This article was written by Adam Williams who is the Assistant Director of Operations for the men's basketball team at the University of Central Florida. He has been a part of the Knights program since 2012. Before joining UCF Adam was a part of the Marshal program as well as West Virginia Tech.
Many times I will be in discussion with good friends of mine in coaching and they will ask me the question, “How do I get in?” It’s a simple question with a not so simple answer. These friends are often trying to figure out how to advance their careers. And to be honest, I don’t really know if there is a right answer. What I do know is there are a few core components that will at the VERY LEAST make you much better at what you currently do. Here are the cliffs notes version of what I feel can help us all!
There is a reason I lead off with this term. Without a doubt, the most important aspect of becoming a college basketball coach at any level is RELATIONSHIPS. Relationships in recruiting, with other coaches, with important business people, they are all vital in advancing your career as a coach. It is so important to remember that just because you know someone, does that mean that they know you? There is a HUGE difference.
Very few in coaching are going to hire a person that they do not know fairly well. Trust is the most precious characteristic that we have in our business for a coach. Do I trust you? The bottom line is I must know you well before I can trust you!!
Do not be afraid to reach out. Write 2 letters every day to coaches you do not know, but would like to. Attend coaching clinics where you learn the game as well as meet other coaches. Say hello to coaches on the road recruiting; ask them to grab dinner. You will be surprised the response you get by spending a few minutes of your time trying to get to know someone else!
Answer this question about yourself: When I walk into a room, is my presence felt? If the answer is yes, then you are on your way. If it is no, you may want to consider making some adjustments with how you carry and project yourself to others.
No one wants to hire someone who is unsure of themselves or their decisions. Now a large part of this is being PREPARED when your number is called, but you must present yourself with a certain confidence or swag. If your boss asks you for your observation about a player or your opinion on a play, he needs you to be confident in your response. If someone cannot look into your eyes and feel like you are sure, they will undoubtedly question you.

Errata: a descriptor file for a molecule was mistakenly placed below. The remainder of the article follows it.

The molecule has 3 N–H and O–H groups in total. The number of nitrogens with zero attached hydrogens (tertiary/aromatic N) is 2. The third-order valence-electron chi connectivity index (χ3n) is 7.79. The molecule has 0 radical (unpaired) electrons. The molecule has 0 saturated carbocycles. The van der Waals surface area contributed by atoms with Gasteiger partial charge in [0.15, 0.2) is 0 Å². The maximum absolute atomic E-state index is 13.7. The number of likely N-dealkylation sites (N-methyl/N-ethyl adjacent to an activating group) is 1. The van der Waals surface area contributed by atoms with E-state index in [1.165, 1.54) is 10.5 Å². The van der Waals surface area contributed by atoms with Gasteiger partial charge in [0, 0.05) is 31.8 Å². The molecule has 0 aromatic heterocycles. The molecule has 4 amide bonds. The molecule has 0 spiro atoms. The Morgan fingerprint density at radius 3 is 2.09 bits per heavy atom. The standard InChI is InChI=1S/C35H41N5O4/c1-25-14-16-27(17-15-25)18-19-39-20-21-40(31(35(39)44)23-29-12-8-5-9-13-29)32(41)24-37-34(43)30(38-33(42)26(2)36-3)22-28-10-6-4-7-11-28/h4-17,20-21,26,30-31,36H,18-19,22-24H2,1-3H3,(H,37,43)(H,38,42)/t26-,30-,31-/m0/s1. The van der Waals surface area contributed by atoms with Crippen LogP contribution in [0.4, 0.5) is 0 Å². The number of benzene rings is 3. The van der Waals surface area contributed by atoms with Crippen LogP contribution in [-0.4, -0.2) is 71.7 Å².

The ability to project this confidence to others and then follow through with results can help get you in the door, and then keep you there!
You must add VALUE! What is your value? Are you a great recruiter, are you great with kids, are you great with office organization, are you great on the bench during games, are you versatile in all facets? You must bring something to the table that a coach is looking for, and cannot be easily replaced. The best part about this is you can do this from any position. Just be the BEST AT WHAT YOU DO!
If you are a DOBO and camp is a responsibility, kill camp! Blow it out of the water! If you are the recruiting coordinator for your team, make it a goal to make a new connection or discover a new player every day. Find a new basketball drill for individual workouts. Do something HARDER or BETTER than anyone else.
At the end of the day, Value is such a key in coaching. You have to find a way to make yourself indispensable to whatever staff you are working with. If you are adding significant Value, those inside your organization will eventually not be the only ones to take notice.
HAVE A BROKEN WATCH
A mentor and coach of mine told me when I first got into coaching: “There is ALWAYS something to do in the office.” This is so true. If you are worried about what time you are getting home or having weekends to yourself, you should re-evaluate your career decision. Coaching is not meant for those who aren’t grinders. To me, every successful coach is a grinder. You will often see the media describe someone as a “grinder”, “relentless recruiter”, or “extremely well connected.” The truth is, every successful coach is one of these things.
The advice I like to give younger guys is this: Be the first to arrive and the last to leave. It’s that simple. That guide is the only watch you need to worry about when getting into coaching.
I have saved this for last because if you remember anything, I want you to remember this. Be who YOU are! There are enough people in this world trying to be something they are not. Never compromise who you are or your personality for anyone. There is no reason that you cannot do every single thing on this list, and still be who you are at the end of the day.
Being a good, genuine, caring person above anything, is the most important quality. It will allow you to look at yourself in the mirror every day and like what you see. And in this business, with pressure as high as it is, being someone you are not will eventually lead you to becoming exposed as a fraud. You cannot keep up an “Act.”
I do hope that some of this advice can help you in your journey as a coach. Always remember, we are in a great profession where we get to coach a game for a living. It is a privilege to do so no matter what level you are coaching. I will leave you with this quote:
“They will not etch my record on my tombstone, but the chance to have carved something into a young man’s heart will last forever” – Tex Williams